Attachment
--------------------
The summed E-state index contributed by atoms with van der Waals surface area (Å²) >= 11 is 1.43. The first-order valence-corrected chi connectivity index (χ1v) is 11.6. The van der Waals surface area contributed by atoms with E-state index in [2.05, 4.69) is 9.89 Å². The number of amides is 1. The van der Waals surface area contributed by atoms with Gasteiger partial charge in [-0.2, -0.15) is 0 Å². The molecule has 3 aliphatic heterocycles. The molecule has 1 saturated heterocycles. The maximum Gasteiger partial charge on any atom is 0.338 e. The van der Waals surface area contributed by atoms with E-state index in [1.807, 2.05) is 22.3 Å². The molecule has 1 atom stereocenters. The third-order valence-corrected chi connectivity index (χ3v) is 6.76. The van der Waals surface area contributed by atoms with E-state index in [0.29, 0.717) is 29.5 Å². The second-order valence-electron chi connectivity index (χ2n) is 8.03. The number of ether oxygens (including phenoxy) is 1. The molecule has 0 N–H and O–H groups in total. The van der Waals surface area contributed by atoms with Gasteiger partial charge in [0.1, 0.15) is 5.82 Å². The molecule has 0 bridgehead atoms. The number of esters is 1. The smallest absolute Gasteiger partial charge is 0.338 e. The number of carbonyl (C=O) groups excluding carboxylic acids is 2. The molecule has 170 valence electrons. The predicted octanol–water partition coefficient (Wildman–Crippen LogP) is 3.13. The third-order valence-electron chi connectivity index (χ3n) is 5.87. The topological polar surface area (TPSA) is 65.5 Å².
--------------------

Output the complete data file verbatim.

The summed E-state index contributed by atoms with van der Waals surface area (Å²) >= 11 is 1.43. The first-order valence-corrected chi connectivity index (χ1v) is 11.6. The van der Waals surface area contributed by atoms with E-state index in [2.05, 4.69) is 9.89 Å². The number of amides is 1. The van der Waals surface area contributed by atoms with Gasteiger partial charge in [-0.2, -0.15) is 0 Å². The molecule has 3 aliphatic heterocycles. The molecule has 1 saturated heterocycles. The maximum Gasteiger partial charge on any atom is 0.338 e. The van der Waals surface area contributed by atoms with E-state index in [1.807, 2.05) is 22.3 Å². The molecule has 1 atom stereocenters. The third-order valence-corrected chi connectivity index (χ3v) is 6.76. The van der Waals surface area contributed by atoms with E-state index in [0.29, 0.717) is 29.5 Å². The second-order valence-electron chi connectivity index (χ2n) is 8.03. The number of ether oxygens (including phenoxy) is 1. The molecule has 0 N–H and O–H groups in total. The van der Waals surface area contributed by atoms with Gasteiger partial charge in [0.1, 0.15) is 5.82 Å². The molecule has 0 bridgehead atoms. The number of esters is 1. The smallest absolute Gasteiger partial charge is 0.338 e. The number of carbonyl (C=O) groups excluding carboxylic acids is 2. The molecule has 170 valence electrons. The predicted octanol–water partition coefficient (Wildman–Crippen LogP) is 3.13. The third-order valence-electron chi connectivity index (χ3n) is 5.87. The topological polar surface area (TPSA) is 65.5 Å².